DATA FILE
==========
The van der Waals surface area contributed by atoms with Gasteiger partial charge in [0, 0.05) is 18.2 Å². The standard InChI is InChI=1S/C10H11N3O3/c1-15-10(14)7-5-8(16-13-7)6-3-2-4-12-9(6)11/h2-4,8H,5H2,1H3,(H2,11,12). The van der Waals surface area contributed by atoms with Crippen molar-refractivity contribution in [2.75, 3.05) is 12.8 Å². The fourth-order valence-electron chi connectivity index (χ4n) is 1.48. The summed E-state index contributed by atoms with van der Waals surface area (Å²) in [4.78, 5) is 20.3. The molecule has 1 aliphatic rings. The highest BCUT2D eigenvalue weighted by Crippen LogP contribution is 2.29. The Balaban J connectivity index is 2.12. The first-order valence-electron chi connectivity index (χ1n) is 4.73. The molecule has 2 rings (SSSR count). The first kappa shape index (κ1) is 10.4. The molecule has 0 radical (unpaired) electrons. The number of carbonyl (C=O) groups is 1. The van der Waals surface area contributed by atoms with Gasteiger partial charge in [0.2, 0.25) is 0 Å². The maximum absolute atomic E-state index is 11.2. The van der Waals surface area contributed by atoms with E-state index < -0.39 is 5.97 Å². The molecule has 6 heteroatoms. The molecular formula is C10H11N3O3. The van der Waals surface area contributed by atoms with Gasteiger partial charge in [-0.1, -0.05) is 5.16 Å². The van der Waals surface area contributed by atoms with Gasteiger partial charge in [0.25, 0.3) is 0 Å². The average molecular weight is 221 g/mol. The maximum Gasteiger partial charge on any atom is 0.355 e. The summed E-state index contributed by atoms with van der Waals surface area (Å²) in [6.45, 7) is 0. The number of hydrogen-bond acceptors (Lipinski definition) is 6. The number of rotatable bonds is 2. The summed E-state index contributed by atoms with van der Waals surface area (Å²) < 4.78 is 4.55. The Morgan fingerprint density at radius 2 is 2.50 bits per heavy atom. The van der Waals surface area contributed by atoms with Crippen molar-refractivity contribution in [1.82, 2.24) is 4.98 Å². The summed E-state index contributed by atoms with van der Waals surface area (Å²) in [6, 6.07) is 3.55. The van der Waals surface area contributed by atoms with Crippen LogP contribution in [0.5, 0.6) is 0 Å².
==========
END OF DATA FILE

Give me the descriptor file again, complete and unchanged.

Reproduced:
The van der Waals surface area contributed by atoms with Gasteiger partial charge in [0, 0.05) is 18.2 Å². The standard InChI is InChI=1S/C10H11N3O3/c1-15-10(14)7-5-8(16-13-7)6-3-2-4-12-9(6)11/h2-4,8H,5H2,1H3,(H2,11,12). The van der Waals surface area contributed by atoms with Crippen molar-refractivity contribution in [2.75, 3.05) is 12.8 Å². The fourth-order valence-electron chi connectivity index (χ4n) is 1.48. The summed E-state index contributed by atoms with van der Waals surface area (Å²) in [4.78, 5) is 20.3. The molecule has 1 aliphatic rings. The highest BCUT2D eigenvalue weighted by Crippen LogP contribution is 2.29. The Balaban J connectivity index is 2.12. The first-order valence-electron chi connectivity index (χ1n) is 4.73. The molecule has 2 rings (SSSR count). The first kappa shape index (κ1) is 10.4. The molecule has 0 radical (unpaired) electrons. The number of carbonyl (C=O) groups is 1. The van der Waals surface area contributed by atoms with Gasteiger partial charge in [0.2, 0.25) is 0 Å². The maximum absolute atomic E-state index is 11.2. The van der Waals surface area contributed by atoms with E-state index < -0.39 is 5.97 Å². The molecule has 6 heteroatoms. The molecular formula is C10H11N3O3. The van der Waals surface area contributed by atoms with Gasteiger partial charge in [-0.1, -0.05) is 5.16 Å². The van der Waals surface area contributed by atoms with Gasteiger partial charge in [0.25, 0.3) is 0 Å². The average molecular weight is 221 g/mol. The maximum Gasteiger partial charge on any atom is 0.355 e. The summed E-state index contributed by atoms with van der Waals surface area (Å²) in [6.45, 7) is 0. The number of hydrogen-bond acceptors (Lipinski definition) is 6. The number of rotatable bonds is 2. The summed E-state index contributed by atoms with van der Waals surface area (Å²) < 4.78 is 4.55. The Morgan fingerprint density at radius 2 is 2.50 bits per heavy atom. The van der Waals surface area contributed by atoms with Crippen molar-refractivity contribution in [1.82, 2.24) is 4.98 Å². The summed E-state index contributed by atoms with van der Waals surface area (Å²) in [6, 6.07) is 3.55. The van der Waals surface area contributed by atoms with Crippen LogP contribution in [0.5, 0.6) is 0 Å².